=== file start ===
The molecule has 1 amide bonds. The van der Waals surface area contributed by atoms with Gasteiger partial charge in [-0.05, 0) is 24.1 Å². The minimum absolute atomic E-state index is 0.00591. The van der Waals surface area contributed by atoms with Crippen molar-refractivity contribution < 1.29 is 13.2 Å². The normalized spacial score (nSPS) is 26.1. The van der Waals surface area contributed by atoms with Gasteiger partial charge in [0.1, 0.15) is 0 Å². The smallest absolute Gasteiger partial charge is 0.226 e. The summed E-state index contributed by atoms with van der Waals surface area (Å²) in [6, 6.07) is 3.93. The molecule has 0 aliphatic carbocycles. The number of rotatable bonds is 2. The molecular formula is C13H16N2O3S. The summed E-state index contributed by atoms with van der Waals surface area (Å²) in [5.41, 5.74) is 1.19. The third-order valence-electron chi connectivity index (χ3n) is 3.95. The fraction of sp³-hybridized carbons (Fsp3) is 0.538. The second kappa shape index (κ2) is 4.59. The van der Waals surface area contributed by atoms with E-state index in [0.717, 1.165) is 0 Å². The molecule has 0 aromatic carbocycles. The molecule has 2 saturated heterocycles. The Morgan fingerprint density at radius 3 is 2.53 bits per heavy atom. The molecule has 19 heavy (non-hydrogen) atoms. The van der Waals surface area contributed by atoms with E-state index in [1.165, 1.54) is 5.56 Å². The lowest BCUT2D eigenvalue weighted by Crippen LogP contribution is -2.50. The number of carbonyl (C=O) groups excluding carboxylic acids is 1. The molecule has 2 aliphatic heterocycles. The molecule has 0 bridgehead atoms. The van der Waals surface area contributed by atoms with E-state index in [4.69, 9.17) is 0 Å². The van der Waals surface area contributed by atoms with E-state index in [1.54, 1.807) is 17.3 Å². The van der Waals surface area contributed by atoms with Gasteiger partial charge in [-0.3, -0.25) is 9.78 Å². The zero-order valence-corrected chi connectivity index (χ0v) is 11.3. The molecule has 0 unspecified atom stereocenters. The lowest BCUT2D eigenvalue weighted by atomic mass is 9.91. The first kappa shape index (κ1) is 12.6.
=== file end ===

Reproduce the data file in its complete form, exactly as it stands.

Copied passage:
The molecule has 1 amide bonds. The van der Waals surface area contributed by atoms with Gasteiger partial charge in [-0.05, 0) is 24.1 Å². The minimum absolute atomic E-state index is 0.00591. The van der Waals surface area contributed by atoms with Crippen molar-refractivity contribution < 1.29 is 13.2 Å². The normalized spacial score (nSPS) is 26.1. The van der Waals surface area contributed by atoms with Gasteiger partial charge in [0.1, 0.15) is 0 Å². The smallest absolute Gasteiger partial charge is 0.226 e. The summed E-state index contributed by atoms with van der Waals surface area (Å²) in [6, 6.07) is 3.93. The molecule has 0 aliphatic carbocycles. The number of rotatable bonds is 2. The molecular formula is C13H16N2O3S. The summed E-state index contributed by atoms with van der Waals surface area (Å²) in [5.41, 5.74) is 1.19. The third-order valence-electron chi connectivity index (χ3n) is 3.95. The fraction of sp³-hybridized carbons (Fsp3) is 0.538. The second kappa shape index (κ2) is 4.59. The van der Waals surface area contributed by atoms with E-state index in [0.717, 1.165) is 0 Å². The molecule has 0 aromatic carbocycles. The molecule has 2 saturated heterocycles. The Morgan fingerprint density at radius 3 is 2.53 bits per heavy atom. The molecule has 19 heavy (non-hydrogen) atoms. The van der Waals surface area contributed by atoms with E-state index in [1.165, 1.54) is 5.56 Å². The lowest BCUT2D eigenvalue weighted by Crippen LogP contribution is -2.50. The number of carbonyl (C=O) groups excluding carboxylic acids is 1. The molecule has 2 aliphatic heterocycles. The molecule has 0 bridgehead atoms. The van der Waals surface area contributed by atoms with E-state index in [4.69, 9.17) is 0 Å². The van der Waals surface area contributed by atoms with E-state index in [1.54, 1.807) is 17.3 Å². The van der Waals surface area contributed by atoms with Gasteiger partial charge in [-0.3, -0.25) is 9.78 Å². The zero-order valence-corrected chi connectivity index (χ0v) is 11.3. The molecule has 0 unspecified atom stereocenters. The lowest BCUT2D eigenvalue weighted by atomic mass is 9.91. The first kappa shape index (κ1) is 12.6.